Not for downhill and not exactly cross-country, the Black Diamond GlideLite is a different way to get around in snowy conditions. We gave these “sliding snowshoes” a test in Colorado.
I woke up to 5 inches of fresh snow during a late-season storm in Colorado. I planned a weekend of backpacking in the backcountry with Black Diamond’s GlideLite 127 as my mode of transport.
Unveiled during the 2018 winter Outdoor Retailer show, Black Diamond introduced the GlideLite 127 and immediately left us scratching our heads. The 127 costs $450 with bindings included. It is also available in 147 for $470.
The skis work with any typical hiking boot or shoe and have simple strap bindings. They don’t have edges, but they do have directional skins permanently mounted to the bases for grip. Put on normal hiking boots, strap in, and you’re ready to go.
The 127 is pretty nontraditional, so we wondered: What is this ski for? We tested them during two days of touring on hiking trails to learn more.
In short: The Black Diamond GlideLite 127 provides flotation and grip to travel over deep snow. They could function as a replacement for snowshoes as utilitarian winter travel devices. They don’t perform well for purely downhill and should not be considered an alternative to pricy backcountry touring gear.
Black Diamond GlideLite 127: Short Touring Skis
Black Diamond partnered with OAC, which makes the skis by hand in Finland. The type of ski, what OAC calls “skin-based skis,” is not particularly new. But a major U.S. ski manufacturer had yet to produce a ski of this style until Black Diamond.
OAC’s WAP UC 127 model uses the same design as Black Diamond’s, including dimensions and binding. It weighs 1,000 grams without the binding. The skis are fat, measuring 120 mm underfoot, and short at 127 cm long.
Underneath the skis is a permanently incorporated mohair-mix skin that provides grip on the uphill. The GlideLite 127 uses a Black Diamond GlideLite skin. It gripped well in initial testing and allowed for decent glide.
OAC says, “Skin-based skis are designed for all levels of skiers to enjoy easy access to wintery nature everywhere, even in city parks.”
The organization claims the skis are for enthusiasts and passionate backcountry skiers and professionals.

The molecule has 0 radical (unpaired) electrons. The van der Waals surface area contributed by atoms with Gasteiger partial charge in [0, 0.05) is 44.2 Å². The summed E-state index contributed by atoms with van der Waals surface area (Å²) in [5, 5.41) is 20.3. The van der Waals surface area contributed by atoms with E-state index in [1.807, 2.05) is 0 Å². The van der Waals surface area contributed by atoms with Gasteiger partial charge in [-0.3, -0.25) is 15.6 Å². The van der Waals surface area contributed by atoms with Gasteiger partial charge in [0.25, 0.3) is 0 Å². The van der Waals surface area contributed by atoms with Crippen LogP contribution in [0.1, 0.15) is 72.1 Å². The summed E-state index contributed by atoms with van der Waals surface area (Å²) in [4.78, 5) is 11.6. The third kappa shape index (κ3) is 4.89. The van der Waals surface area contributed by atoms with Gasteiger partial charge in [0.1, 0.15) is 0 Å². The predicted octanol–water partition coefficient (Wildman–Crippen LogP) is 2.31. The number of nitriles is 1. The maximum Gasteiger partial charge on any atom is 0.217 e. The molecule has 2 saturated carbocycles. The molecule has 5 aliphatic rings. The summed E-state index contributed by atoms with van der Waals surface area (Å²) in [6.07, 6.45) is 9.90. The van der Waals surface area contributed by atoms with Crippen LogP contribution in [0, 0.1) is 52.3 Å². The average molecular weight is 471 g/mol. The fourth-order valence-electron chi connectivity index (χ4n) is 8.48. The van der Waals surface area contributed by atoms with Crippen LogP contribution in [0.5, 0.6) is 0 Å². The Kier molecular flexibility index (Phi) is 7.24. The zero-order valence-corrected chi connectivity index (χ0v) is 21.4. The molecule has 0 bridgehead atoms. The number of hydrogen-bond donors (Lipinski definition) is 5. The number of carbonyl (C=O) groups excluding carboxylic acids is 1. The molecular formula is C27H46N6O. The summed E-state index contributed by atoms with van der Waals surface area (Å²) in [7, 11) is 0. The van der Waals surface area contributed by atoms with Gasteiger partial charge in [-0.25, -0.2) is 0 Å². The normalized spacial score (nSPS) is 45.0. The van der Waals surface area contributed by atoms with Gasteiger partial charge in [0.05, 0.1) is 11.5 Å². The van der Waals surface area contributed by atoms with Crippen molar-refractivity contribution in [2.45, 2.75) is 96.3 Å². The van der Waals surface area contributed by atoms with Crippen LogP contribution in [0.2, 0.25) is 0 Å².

Ski-Tour Test: Black Diamond GlideLite 127 Review
The skis are very nimble, and the bindings practically foolproof. I stepped on and cranked down the two straps, which felt similar to a snowboard binding mechanism.
With my tent packed up and skis below my feet, I started touring. And how lovely it was! Just a few miles from the trailhead, I was exploring the backcountry during a weekend I normally would’ve stayed in due to adverse weather.
My route, roughly 6 miles out and back, wound through Colorado’s Lost Creek Wilderness. It’s a hiking trail with a gradual uphill and some turns. I broke trail up, then followed my tracks on the way back.
The skis work effectively uphill. I could get a rhythm going with a movement similar to touring skis or a splitboard. But downhill was another story.
Due to the lack of sharp edges, lockable heels, or stiff boots, I found the skis precarious going down hills. They’re fun and useful on gentle, low-angle descents. But when going gets steep, these are no substitute for a real touring setup.
Granted, after a few downhill sections, I compensated OK and was able to stay safe. But between the lack of edges and the two-strap bindings, there isn’t much control. I also had a 50-pound backpack on, which didn’t help. But regardless, it took some practice.
I didn’t want to hurt myself in the backcountry, so I didn’t get too aggressive in downhill testing. And Black Diamond acknowledges these are touring-oriented, with less of a downhill focus.
GlideLite 127: Who Is It For?
This is the tricky question among the GearJunkie crew. But we have a few ideas.
The GlideLite strikes us as a tool to get around snowy forests on a budget. Hunters might use it to access terrain covered in deep snow. Ice climbers could access falls where they’d otherwise post-hole. You could even take it on short (not too steep) hut trips.
And the biggest obvious advantage to ski touring setups is the price. These should save you close to $1,000 compared to purchasing a full touring kit.
The obvious comparison is to snowshoes. They fill a similar role, and at a similar price range. These give more glide and are probably faster on smooth terrain. But when the going gets steep or technical, snowshoes are more versatile and secure.
For those seeking a different way to get around the snowy backcountry, the GlideLite skis are an interesting choice.